Noting the bottom plan view of FIG. 3, it will be seen that each of the screws is surrounded by gauge marks 44 with which a portion of the associated screws 36, for example the kerfs 46, can be selectively aligned. These gauge marks are calibrated so as to correspond with predetermined effective depths of themolding cavity 14 and will be appropriately marked so as to indicate the particular depth. In this manner, an exact adjusting of the disk 30 can be effected through merely sequentially rotating each of the adjusting screws 36 into alignment with the gauge mark 44 which corresponds to the thickness of tortilla desired. The provision of the guide 34 and guide receiving sockets 32 avoids any tendency for a binding of the thickness regulating disk 30 during the adjustment thereof. In addition, the smooth inner wall of the cavity 14 provides for a perfectly round product, from which the excess material has been properly severed by the upper cutting edge sharply formed by the downward and outward arcing outer wall 22 of the frame 12. This convex extension of the outer wall 22 from the cutting edge 20 greatly facilitates the forming of the tortilla in that the pressing member, whether it be a roller or a flat panel, can press directly on the cutting edge without interference. Utilizing a roller, as suggested in FIG. 8, the roller can actually roll downward beyond the cutting edge and be guided thereto and therefrom.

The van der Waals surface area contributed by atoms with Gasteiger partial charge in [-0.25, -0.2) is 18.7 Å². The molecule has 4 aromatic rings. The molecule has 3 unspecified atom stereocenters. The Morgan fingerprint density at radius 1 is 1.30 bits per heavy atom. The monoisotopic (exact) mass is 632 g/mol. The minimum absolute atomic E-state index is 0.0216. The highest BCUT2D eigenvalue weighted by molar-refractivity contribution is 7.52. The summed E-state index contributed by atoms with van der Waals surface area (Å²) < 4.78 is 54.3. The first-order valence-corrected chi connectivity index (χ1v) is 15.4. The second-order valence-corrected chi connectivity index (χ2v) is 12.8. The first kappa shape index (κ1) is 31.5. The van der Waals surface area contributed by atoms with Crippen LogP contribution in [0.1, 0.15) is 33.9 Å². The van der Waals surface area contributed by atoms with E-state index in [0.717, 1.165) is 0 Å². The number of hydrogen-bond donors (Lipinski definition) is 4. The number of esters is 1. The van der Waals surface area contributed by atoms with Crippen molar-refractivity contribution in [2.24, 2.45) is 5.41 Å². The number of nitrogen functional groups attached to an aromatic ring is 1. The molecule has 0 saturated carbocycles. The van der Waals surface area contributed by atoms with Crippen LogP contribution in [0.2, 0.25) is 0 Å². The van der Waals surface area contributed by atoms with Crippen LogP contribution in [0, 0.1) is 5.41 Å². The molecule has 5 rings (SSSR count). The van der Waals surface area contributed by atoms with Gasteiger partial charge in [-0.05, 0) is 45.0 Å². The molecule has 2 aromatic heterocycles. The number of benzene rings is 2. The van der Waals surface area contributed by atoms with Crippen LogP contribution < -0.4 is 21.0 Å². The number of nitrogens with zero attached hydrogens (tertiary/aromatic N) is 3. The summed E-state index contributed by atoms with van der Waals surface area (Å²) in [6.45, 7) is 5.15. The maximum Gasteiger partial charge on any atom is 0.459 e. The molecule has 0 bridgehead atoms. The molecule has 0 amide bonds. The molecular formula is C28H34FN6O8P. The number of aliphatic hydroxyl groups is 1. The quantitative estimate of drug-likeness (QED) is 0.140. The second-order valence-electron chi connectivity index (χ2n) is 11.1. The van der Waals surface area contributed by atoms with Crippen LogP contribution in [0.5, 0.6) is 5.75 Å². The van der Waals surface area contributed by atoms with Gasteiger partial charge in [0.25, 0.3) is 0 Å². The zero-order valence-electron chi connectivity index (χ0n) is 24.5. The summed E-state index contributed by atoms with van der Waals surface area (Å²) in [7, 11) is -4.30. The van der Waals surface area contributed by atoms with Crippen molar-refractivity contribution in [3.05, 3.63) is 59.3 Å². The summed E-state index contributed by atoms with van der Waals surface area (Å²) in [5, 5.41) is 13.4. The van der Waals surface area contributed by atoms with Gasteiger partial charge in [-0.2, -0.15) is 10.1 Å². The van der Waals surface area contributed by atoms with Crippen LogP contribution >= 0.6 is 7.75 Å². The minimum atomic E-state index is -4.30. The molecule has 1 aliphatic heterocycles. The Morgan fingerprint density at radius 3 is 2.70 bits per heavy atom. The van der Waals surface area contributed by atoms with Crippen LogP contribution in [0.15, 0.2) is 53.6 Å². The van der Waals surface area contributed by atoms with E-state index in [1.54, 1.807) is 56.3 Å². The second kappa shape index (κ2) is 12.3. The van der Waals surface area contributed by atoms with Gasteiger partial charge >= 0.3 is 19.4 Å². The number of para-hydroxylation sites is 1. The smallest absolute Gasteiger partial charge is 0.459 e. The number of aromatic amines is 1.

With regard to the preferred manner of using the mold, attention is directed to FIGS. 6 through 9. Initially, the mold is adjusted for the particular thickness of tortilla desired. The mold is then placed on a table with the mold cavity 14 upwardly directed. A piece of plastic sheeting, approximately 7 inches by 14 inches and 1 mil in thickness, is laid over the mold and partially depressed into the cavity overlapping approximately one inch about three-quarters of the mold cavity. The remainder of the plastic sheet, designated in the drawings by reference numeral 48, extends outwardly on the support surface or table. Next, approximately one cup of cornmeal dough 50 is placed in the plastic covered cavity and the extended portion of the plastic is folded thereover. The plastic covered dough is then rolled or pressed, spreading so as to conform to the interior of the plastic lined cavity and bringing the lower layer of the plastic in close conformity to the cavity if it has not in fact been previously fitted exactly thereto. The pressing or rolling continues until the cavity is completely filled and the excess dough spread outwardly beyond the surrounding cutting edge 20 and, and between the plastic layers, severed. The upper layer of plastic is then lifted and the excess dough cut away, after which the formed tortilla is, by raising of the lower layer of the plastic 48, lifted from the cavity and peeled from the plastic for cooking. It will thus be appreciated that the tortillas are formed in a unique manner which insures an exactly formed product in a simple, efficient and rapid manner productive of a perfectly formed product each time.